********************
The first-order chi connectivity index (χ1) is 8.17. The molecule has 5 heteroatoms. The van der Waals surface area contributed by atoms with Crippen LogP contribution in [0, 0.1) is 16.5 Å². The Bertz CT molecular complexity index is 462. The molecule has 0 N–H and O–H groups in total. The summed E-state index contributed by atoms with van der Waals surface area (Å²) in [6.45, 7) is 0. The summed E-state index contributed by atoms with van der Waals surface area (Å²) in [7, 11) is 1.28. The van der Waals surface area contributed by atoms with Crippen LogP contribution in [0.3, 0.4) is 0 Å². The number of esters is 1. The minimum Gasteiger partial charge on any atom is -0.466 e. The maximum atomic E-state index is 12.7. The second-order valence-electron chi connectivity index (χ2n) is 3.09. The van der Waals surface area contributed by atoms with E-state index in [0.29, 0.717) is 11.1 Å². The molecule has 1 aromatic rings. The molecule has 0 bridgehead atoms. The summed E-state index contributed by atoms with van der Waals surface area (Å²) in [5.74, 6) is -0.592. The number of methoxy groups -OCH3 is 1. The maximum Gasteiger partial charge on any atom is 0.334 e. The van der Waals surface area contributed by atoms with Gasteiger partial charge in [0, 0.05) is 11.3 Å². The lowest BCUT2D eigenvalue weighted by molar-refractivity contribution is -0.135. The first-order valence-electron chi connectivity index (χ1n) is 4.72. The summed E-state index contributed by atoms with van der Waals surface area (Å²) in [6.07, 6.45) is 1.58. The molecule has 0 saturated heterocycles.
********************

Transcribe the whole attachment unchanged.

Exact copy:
The first-order chi connectivity index (χ1) is 8.17. The molecule has 5 heteroatoms. The van der Waals surface area contributed by atoms with Crippen LogP contribution in [0, 0.1) is 16.5 Å². The Bertz CT molecular complexity index is 462. The molecule has 0 N–H and O–H groups in total. The summed E-state index contributed by atoms with van der Waals surface area (Å²) in [6.45, 7) is 0. The summed E-state index contributed by atoms with van der Waals surface area (Å²) in [7, 11) is 1.28. The van der Waals surface area contributed by atoms with Crippen LogP contribution in [0.3, 0.4) is 0 Å². The number of esters is 1. The minimum Gasteiger partial charge on any atom is -0.466 e. The maximum atomic E-state index is 12.7. The second-order valence-electron chi connectivity index (χ2n) is 3.09. The van der Waals surface area contributed by atoms with E-state index in [0.29, 0.717) is 11.1 Å². The molecule has 1 aromatic rings. The molecule has 0 bridgehead atoms. The summed E-state index contributed by atoms with van der Waals surface area (Å²) in [5.74, 6) is -0.592. The number of methoxy groups -OCH3 is 1. The maximum Gasteiger partial charge on any atom is 0.334 e. The van der Waals surface area contributed by atoms with Gasteiger partial charge in [0, 0.05) is 11.3 Å². The lowest BCUT2D eigenvalue weighted by molar-refractivity contribution is -0.135. The first-order valence-electron chi connectivity index (χ1n) is 4.72. The summed E-state index contributed by atoms with van der Waals surface area (Å²) in [6.07, 6.45) is 1.58. The molecule has 0 saturated heterocycles.